Ubuntu and probably others have a guest mode that copies a home
directory into memory for the guest when they log in. It's deleted when
they log off. You can customize it by editing the files stored in the
directory it's copied from.
On 3/15/19 11:01 AM, Christopher Davis wrote:
> This is a good thread and I also hope that it drives Linux usage up.
> There's a Linux-compatible Deepfreeze alternative called Dafturn Ofris, a
> bash script which "freezes" the Linux user's home directory. This means
> that (at least on Linux distros based on Debian) you can install system
> updates without thawing, whilst still preventing personalizations such as
> browser cache, wallpapers, menu options, etc. from persisting beyond
> reboot. The Dafturn Ofris script can be downloaded from
> sourceforge.net/projects/dafturnofris-id/. The other cool thing about
> Dafturn Ofris is that you only need to reboot the machine when you want to
> freeze it.
> I've found great success in downloading it to the Home directory, then you
> can open a terminal, type in "bash dafturn-ofris.sh" and follow the
> directions. Later, when the system if frozen, you can just quickly open a
> terminal (ctrl+alt+t in Debian distros), tap the "Up" arrow key a few times
> (scrolls through the history of terminal commands), and then run
> dafturn-ofris.sh in just a few seconds.
> Christopher Davis, MLS
> Systems & E-Services Librarian
> Uintah County Library
> 204 E 100 N
> Vernal, UT 84078
> [log in to unmask]
> (435) 789-0091 ext. 261
> website: uintahlibrary.org
> catalog: basinlibraries.org
> On Fri, Mar 15, 2019 at 7:46 AM Nick Critser <[log in to unmask]>
>> I don't have professional experience loaning linux laptops in a library
>> setting. In fact my current gig uses windows as the dominant OS for both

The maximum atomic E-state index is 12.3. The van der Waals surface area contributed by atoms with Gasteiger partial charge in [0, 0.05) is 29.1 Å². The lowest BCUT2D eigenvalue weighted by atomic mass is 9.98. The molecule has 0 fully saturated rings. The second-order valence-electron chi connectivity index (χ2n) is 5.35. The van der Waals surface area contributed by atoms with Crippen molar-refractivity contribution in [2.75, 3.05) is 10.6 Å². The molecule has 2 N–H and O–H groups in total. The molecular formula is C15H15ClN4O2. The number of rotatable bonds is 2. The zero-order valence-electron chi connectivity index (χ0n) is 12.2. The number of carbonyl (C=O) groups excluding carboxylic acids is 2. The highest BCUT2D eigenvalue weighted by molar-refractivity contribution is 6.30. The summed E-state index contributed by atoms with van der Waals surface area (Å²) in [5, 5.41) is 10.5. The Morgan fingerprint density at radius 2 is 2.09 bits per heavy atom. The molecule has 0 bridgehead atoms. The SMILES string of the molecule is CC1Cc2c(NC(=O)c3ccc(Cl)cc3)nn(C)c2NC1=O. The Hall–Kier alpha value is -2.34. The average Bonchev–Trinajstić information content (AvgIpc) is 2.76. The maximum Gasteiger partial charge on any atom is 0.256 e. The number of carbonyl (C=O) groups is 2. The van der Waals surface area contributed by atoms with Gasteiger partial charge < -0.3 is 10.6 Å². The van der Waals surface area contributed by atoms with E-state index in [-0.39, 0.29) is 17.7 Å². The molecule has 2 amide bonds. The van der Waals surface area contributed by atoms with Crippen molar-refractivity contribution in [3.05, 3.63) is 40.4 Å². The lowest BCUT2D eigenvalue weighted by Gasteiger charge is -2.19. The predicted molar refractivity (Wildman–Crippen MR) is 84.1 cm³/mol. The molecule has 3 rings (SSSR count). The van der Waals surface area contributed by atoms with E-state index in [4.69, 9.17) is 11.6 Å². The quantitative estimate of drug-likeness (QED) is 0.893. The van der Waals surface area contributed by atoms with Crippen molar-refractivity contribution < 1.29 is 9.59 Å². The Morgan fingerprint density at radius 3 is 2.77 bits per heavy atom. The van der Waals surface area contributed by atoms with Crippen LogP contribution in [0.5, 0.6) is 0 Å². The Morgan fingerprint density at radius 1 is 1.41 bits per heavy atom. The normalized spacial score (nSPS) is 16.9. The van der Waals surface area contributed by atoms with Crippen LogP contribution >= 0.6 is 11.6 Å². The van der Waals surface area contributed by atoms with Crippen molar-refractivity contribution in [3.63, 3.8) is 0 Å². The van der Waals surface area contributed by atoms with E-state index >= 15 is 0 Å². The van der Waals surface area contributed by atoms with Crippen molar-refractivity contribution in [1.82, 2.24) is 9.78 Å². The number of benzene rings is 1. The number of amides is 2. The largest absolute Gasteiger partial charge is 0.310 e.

>> staff computers and loaner computers. But I have been using Linux as my
>> home workstation OS for about 7 years now. I'd love to see more Linux in
>> the public sphere. As such I'll share my laptop experience with
>> distributions I've tried.
>> Debian - a free software distro , can have issues where drivers must be
>> installed via different repos but usually its a simple task.
>> The installer can be more manual (and possibly confusing).
>> Ubuntu - a corporate distro, and a great intro to linux distro. It is
>> easy to install and has a huge community with a great user knowledge
>> base. Also it benefits from all the Debian development, but also adds
>> some usability features like an easy to use dual boot install path, and
>> gui based everything.
>> Redhat - another corporate distro. You can now get redhat developer
>> licenses for free with sign up to their developer site. They also have
>> an excellent knowledge base for admins and i have never had a single
>> driver related issue with them on a laptop.
>> Fedora - the development feeder branch for Redhat. Gives the benefit of
>> the redhat development, without the Redhat licences requirement.
>> Drawback is that is changes fast and can be hard to keep patched. Great
>> for checking out features before they get into (Redhat or CentOS).
>> CentOS ,the non-corporate supported REDHAT , gives the benefit of the
>> redhat development, without the Redhat licences requirement.
>> Linux Mint - supported by Corporate and Community sponsors. Based on
>> Debian and Ubuntu, it has an easy to navigate UI and most things work
>> out of the box without driver issues. Good community knowledge base and
>> benefits from both Debian and Ubuntu development and tools. Very easy to
>> use as a Linux novice, coming from Windows.
>> Thanks to all who have contributed to this thread.
>> These comments have been based on my experience, so please consume with
>> grains of salt.
>> Nick Critser
>> Systems Analyst/Programmer
>> Arthur W. Diamond Law Library
>> Columbia University
>> [log in to unmask]
>> 1(212)854 0405
>> GPG - Fingerprint
>> 6A2C D078 DA48 C336 3FB3 894D 2623 D0E0 843D 4025
>> On 3/15/2019 6:08 AM, Ross Spencer wrote:
>>> Hi Junior,
>>> This sounds like a great initiative. I follow an education technology
>> person on Twitter: https://twitter.com/philshapiro they talk a lot about
>> procuring laptops from eBay and then installing distributions such as Linux
>> Mint on them to refresh them and loan them in their library. It might not
>> be something every org has an appetite for but it's one option.
>>> I can also speak to the quality of System 76 laptops that Chuck
>> mentioned. The high-spec ones are great for development, but there may be
>> combinations of machine that are much cheaper and might offer a good
>> solution for your purposes as well.
>>> All the best,
Technical Service and Interlibrary Loan
West Liberty Public Library